Ergüven, who is also the chairperson of the real estate company, Inhouse Global, said Turkish residential sales to foreigners significantly increased since the 2013 reciprocity law, contributing to the country’s real estate sector. He added that significant numbers were recorded during that period despite all the challenges.

“For instance, despite the pandemic, some 26,000 units were sold to foreigners during the January-September period this year,” he said.

“Figures for October have not yet been announced. However, the data we receive from the sector is very good. We think the figure will be around 6,000 units. We can easily pass 35,000 and reach even 40,000 over the course of the year.”

Ergüven pointed out the high potential of Turkey’s real estate sector and said by using real estate investment funds more actively and carrying out more effective promotion events, higher figures can be reached easily.

“The customer profile of new foreign real estate buyers is way higher compared to the previous years,” he added.

“This year more Europeans are buying houses in Istanbul than ever, primarily due to the exchange rate advantage and perks like Turkey’s robust health care system.

Ergüven noted that there has been an increased interest from Swede and the German buyers this year. “Besides the Europeans and Iranian buyers, who are one of the main customers in the country, buyers from Pakistan, India and China are also showing an interest in the Turkish real estate market,” he said.

Antalya, Muğla, or Aydın provinces along the Mediterranean and Aegean coasts are among the No.1 destinations for European buyers, he said.

Ergüven said the interest from Africa and South America is also on the rise but is still below their actual potential. He noted that buyers, regardless of where they’re coming from, choose Turkey because they love it here. The country offers high living standards at affordable prices, he said.

“We expect the average real estate sales value to be around $170,000-$180,000 especially with the increase in sales from regions like Antalya and Bodrum, and the arrival of high-potential buyers,” he said on year-end expectations.

Ergüven added that Inhouse Global has offices in Kuwait, Jordan and Dubai, apart from the ones in Turkey.

“We’re also opening offices in Egypt, Libya, Algeria, Tunisia and Sudan. Opening up to the North African market will bring a significant number of buyers to the country,” he added.

He said they act as intermediaries in more than 500 sales annually. “We have brought in nearly $500 million worth of foreign exchange in Turkey through those sales in eight years,” Ergüven said.


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60 Bosphorus mansions up for sale

Sixty Istanbul mansions located along the Bosphorus, including 30 historical ones, are currently on sale with a price range from $4.5 million to $95 million.*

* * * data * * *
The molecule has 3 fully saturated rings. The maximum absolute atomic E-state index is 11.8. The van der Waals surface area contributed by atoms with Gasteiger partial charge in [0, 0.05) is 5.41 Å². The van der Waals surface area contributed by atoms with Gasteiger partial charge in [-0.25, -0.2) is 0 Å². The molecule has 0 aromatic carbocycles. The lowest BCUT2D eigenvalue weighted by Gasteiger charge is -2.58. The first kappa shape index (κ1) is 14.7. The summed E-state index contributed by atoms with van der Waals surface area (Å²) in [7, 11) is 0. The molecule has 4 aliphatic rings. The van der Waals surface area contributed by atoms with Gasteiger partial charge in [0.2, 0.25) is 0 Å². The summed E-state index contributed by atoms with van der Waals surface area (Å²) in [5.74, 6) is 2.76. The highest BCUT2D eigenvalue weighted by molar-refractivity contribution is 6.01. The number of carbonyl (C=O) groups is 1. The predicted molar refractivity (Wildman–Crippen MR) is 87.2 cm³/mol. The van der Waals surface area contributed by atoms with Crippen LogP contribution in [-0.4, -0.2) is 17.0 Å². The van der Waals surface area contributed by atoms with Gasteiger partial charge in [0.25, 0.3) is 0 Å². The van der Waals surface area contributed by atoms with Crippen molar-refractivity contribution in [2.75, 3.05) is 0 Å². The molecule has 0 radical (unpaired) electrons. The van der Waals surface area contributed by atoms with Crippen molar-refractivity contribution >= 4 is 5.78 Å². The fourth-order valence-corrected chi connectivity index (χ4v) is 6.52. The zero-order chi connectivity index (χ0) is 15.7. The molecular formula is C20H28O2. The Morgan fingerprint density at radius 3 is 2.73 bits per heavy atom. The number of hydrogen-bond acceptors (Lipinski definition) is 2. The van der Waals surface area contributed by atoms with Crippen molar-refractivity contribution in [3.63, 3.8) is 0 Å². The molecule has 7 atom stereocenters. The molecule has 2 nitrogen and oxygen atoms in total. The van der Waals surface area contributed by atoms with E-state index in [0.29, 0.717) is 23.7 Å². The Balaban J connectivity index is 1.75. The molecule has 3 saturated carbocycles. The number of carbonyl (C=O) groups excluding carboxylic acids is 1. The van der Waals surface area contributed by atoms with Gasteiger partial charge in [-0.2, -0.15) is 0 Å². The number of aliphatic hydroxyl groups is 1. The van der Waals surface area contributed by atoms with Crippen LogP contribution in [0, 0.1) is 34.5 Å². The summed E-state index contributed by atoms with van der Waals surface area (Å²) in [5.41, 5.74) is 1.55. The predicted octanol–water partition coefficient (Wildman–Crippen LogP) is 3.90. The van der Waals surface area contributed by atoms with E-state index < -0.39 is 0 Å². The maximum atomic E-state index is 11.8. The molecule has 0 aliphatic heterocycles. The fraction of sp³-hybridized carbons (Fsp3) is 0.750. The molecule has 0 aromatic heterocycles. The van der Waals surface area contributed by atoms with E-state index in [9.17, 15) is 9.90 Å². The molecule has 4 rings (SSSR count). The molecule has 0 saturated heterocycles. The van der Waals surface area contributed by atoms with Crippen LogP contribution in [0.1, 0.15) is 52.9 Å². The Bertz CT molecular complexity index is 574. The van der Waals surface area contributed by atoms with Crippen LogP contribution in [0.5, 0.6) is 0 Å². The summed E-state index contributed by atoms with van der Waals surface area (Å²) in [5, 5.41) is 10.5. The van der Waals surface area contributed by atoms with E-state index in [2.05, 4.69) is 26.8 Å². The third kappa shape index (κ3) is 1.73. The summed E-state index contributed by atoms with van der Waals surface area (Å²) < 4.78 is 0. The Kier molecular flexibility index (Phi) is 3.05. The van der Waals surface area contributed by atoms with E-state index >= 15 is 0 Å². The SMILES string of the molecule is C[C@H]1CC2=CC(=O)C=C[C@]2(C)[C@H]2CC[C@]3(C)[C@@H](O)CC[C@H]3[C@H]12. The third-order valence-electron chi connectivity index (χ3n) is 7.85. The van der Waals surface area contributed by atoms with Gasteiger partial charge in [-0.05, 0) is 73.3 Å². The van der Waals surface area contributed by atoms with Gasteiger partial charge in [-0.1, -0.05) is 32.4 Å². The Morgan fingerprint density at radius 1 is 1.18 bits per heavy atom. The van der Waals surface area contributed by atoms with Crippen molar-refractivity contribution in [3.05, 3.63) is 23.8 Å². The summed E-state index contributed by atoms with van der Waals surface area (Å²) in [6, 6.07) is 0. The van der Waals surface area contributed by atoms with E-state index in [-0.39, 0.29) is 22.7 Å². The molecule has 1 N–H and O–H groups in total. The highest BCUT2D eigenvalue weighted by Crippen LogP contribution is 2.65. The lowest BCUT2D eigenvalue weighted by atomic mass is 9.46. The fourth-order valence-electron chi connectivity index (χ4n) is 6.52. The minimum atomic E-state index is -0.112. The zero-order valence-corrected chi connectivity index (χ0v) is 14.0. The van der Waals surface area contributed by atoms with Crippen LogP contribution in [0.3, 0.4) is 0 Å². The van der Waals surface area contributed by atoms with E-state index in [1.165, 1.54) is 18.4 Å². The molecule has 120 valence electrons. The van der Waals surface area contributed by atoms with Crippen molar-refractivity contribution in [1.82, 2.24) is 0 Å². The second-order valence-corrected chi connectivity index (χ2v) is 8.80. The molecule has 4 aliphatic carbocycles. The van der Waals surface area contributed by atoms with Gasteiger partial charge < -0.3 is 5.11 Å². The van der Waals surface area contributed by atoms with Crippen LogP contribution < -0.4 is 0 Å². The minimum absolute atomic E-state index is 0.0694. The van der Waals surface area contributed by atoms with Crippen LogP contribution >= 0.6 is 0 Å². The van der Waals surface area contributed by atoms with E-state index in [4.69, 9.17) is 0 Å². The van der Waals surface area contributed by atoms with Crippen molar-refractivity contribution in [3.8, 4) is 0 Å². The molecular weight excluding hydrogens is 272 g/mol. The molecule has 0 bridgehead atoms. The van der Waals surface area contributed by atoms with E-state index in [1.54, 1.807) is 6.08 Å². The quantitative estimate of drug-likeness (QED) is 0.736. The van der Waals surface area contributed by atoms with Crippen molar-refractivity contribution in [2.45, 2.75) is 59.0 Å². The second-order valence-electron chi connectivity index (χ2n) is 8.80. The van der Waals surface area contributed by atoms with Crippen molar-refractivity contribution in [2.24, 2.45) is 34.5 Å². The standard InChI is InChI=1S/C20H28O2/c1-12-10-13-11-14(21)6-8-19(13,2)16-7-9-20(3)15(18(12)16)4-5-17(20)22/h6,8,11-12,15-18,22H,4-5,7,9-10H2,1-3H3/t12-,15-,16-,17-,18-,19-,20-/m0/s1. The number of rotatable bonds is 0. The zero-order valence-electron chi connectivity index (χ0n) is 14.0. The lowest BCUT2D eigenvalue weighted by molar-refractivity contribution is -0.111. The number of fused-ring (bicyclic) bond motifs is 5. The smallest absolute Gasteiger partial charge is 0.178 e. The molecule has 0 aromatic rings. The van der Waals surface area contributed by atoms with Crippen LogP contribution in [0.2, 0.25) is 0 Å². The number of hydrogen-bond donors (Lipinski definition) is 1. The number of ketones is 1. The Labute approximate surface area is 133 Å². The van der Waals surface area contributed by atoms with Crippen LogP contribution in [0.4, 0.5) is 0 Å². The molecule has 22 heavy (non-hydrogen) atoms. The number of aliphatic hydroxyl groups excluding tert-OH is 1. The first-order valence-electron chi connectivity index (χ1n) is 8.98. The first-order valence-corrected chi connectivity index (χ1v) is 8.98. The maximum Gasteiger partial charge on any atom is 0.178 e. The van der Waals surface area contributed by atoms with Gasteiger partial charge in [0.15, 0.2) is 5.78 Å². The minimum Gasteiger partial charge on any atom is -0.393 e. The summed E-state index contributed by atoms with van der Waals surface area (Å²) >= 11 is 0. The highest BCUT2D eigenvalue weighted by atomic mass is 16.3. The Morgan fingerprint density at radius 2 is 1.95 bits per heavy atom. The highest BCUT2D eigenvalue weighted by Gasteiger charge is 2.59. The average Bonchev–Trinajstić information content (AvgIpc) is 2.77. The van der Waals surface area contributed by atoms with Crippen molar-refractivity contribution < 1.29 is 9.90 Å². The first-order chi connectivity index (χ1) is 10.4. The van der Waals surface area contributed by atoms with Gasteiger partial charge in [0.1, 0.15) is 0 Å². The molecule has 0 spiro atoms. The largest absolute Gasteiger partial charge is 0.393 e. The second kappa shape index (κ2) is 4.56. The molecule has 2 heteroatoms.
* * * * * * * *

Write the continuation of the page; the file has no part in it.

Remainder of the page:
There are currently 600 waterside mansions—which are on the top of the list of luxury properties—on both sides of the Bosphorus and 366 of them are historical, Demirören News Agency reported on Sept. 25.

In addition to 60 mansions, around 40 mansion flats are on sale varying between a price range from $1.7 million to $12 million.

The most valuable place on the Bosphorus is between the Bogaziçi and Fatih Sultan Mehmet Bridges. The mansions in the Bebek and Yeniköy neighborhoods on the European side and in Vaniköy, Kandilli and Anadoluhisarı on the Asian (or Anatolian) side are the most desirable ones.

The interest in waterside mansions (called “yalı” in Turkish) have spiked after a fall in the value of the Turkish Lira, with the biggest demand coming from Qataris.

“Foreigners have the following idea: The value of the dollar has risen, so our money has become valuable against the lira and the properties here [in Turkey] are sold on a lira basis, so I have more of a chance and can buy a much better property,” Sinem Ayıkcan Yılmaz, an Istanbul-based real estate investment consultant, told the agency.

Yılmaz also touched upon the recently issued decree that requires using the lira for buying, selling and renting real estate in a fresh step to support the local currency.

“There is a new law now, we can no longer sell [mansions] based on dollars or euros, so we have to convert all [sale] figures liras,” Yılmaz said, adding that the recent spike in the value of the United States dollar against the lira has resulted in an appreciation in the value of mansions in terms of liras and thereby has led domestic buyers to ask for a discount on the prices.

“Domestic buyers are demanding discounts of 40 percent and 50 percent. This is not just the case for mansions. This is the case [for all the properties] along the Bosphorus line,” Yılmaz said, emphasizing that mansion owners, however, are not giving discounts to foreign buyers.

Mansion owners “are categorizing those living in Turkey and abroad” differently, according to Yılmaz.

“There is mostly a demand from Arab countries. And it is especially from Qatar that we see a demand,” she said.

Yılmaz also urged potential buyers to consult the Development Directorate of the Bosphorus. “Even if you are to paint the exterior walls and building façades of properties located along the Bosphorus line, you need to receive permission from the Development Directorate,” she said.

On top of the Development Directorate of the Bosphorus, a further visit to the Council of Monuments is inevitable for potential buyers of mansions that have a legal status of “historical,” as such mansions are subject to additional laws, said Yılmaz.

Elegant and historic, the Bosphorus has long been the most desirable residential area. The estates and mansions along the Bosphorus reflect the city’s longevity.

Some of these waterside mansions are historical buildings dating back to the 17th century. During the Ottoman period, these mansions were called “Sahilhane.” A family who owned a waterside residence would spend some time in this usually secondary residence located by the seashore, as opposed to the “konak” or “köşk.”